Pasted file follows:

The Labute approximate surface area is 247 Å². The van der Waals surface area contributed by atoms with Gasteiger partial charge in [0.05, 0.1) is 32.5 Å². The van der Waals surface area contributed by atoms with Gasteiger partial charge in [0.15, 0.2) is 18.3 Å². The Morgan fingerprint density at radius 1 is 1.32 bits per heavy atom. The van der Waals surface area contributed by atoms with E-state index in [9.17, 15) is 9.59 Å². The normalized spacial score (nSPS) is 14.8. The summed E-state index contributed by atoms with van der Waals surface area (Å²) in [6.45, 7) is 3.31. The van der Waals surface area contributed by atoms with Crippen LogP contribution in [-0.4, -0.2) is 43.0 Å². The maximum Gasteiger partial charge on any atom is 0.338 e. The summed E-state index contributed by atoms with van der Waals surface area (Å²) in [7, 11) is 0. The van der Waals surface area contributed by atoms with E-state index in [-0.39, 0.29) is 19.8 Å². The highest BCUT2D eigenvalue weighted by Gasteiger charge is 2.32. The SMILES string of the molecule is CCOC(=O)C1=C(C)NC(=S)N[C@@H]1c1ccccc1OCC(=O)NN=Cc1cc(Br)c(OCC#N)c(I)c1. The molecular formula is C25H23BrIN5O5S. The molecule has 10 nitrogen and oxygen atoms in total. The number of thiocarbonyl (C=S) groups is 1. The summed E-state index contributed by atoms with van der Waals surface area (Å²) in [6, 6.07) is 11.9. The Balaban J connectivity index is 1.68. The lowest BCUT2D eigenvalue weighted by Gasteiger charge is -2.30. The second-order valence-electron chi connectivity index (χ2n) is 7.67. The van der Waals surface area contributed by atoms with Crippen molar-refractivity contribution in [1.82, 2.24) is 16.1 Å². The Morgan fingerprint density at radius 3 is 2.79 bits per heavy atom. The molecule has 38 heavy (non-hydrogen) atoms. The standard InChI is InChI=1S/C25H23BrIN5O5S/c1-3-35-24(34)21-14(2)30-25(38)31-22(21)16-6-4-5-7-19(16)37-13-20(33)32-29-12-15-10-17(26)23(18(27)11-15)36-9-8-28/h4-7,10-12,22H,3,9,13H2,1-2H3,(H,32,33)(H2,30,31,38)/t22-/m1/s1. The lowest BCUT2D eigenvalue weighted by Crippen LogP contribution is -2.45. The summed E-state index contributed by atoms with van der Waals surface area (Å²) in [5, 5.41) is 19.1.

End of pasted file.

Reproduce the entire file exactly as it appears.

The Labute approximate surface area is 247 Å². The van der Waals surface area contributed by atoms with Gasteiger partial charge in [0.05, 0.1) is 32.5 Å². The van der Waals surface area contributed by atoms with Gasteiger partial charge in [0.15, 0.2) is 18.3 Å². The Morgan fingerprint density at radius 1 is 1.32 bits per heavy atom. The van der Waals surface area contributed by atoms with E-state index in [9.17, 15) is 9.59 Å². The normalized spacial score (nSPS) is 14.8. The summed E-state index contributed by atoms with van der Waals surface area (Å²) in [6.45, 7) is 3.31. The van der Waals surface area contributed by atoms with Crippen LogP contribution in [-0.4, -0.2) is 43.0 Å². The maximum Gasteiger partial charge on any atom is 0.338 e. The summed E-state index contributed by atoms with van der Waals surface area (Å²) in [7, 11) is 0. The van der Waals surface area contributed by atoms with E-state index in [-0.39, 0.29) is 19.8 Å². The highest BCUT2D eigenvalue weighted by Gasteiger charge is 2.32. The SMILES string of the molecule is CCOC(=O)C1=C(C)NC(=S)N[C@@H]1c1ccccc1OCC(=O)NN=Cc1cc(Br)c(OCC#N)c(I)c1. The molecular formula is C25H23BrIN5O5S. The molecule has 10 nitrogen and oxygen atoms in total. The number of thiocarbonyl (C=S) groups is 1. The summed E-state index contributed by atoms with van der Waals surface area (Å²) in [6, 6.07) is 11.9. The Balaban J connectivity index is 1.68. The lowest BCUT2D eigenvalue weighted by Gasteiger charge is -2.30. The second-order valence-electron chi connectivity index (χ2n) is 7.67. The van der Waals surface area contributed by atoms with Crippen molar-refractivity contribution in [1.82, 2.24) is 16.1 Å². The Morgan fingerprint density at radius 3 is 2.79 bits per heavy atom. The molecule has 38 heavy (non-hydrogen) atoms. The standard InChI is InChI=1S/C25H23BrIN5O5S/c1-3-35-24(34)21-14(2)30-25(38)31-22(21)16-6-4-5-7-19(16)37-13-20(33)32-29-12-15-10-17(26)23(18(27)11-15)36-9-8-28/h4-7,10-12,22H,3,9,13H2,1-2H3,(H,32,33)(H2,30,31,38)/t22-/m1/s1. The lowest BCUT2D eigenvalue weighted by Crippen LogP contribution is -2.45. The summed E-state index contributed by atoms with van der Waals surface area (Å²) in [5, 5.41) is 19.1.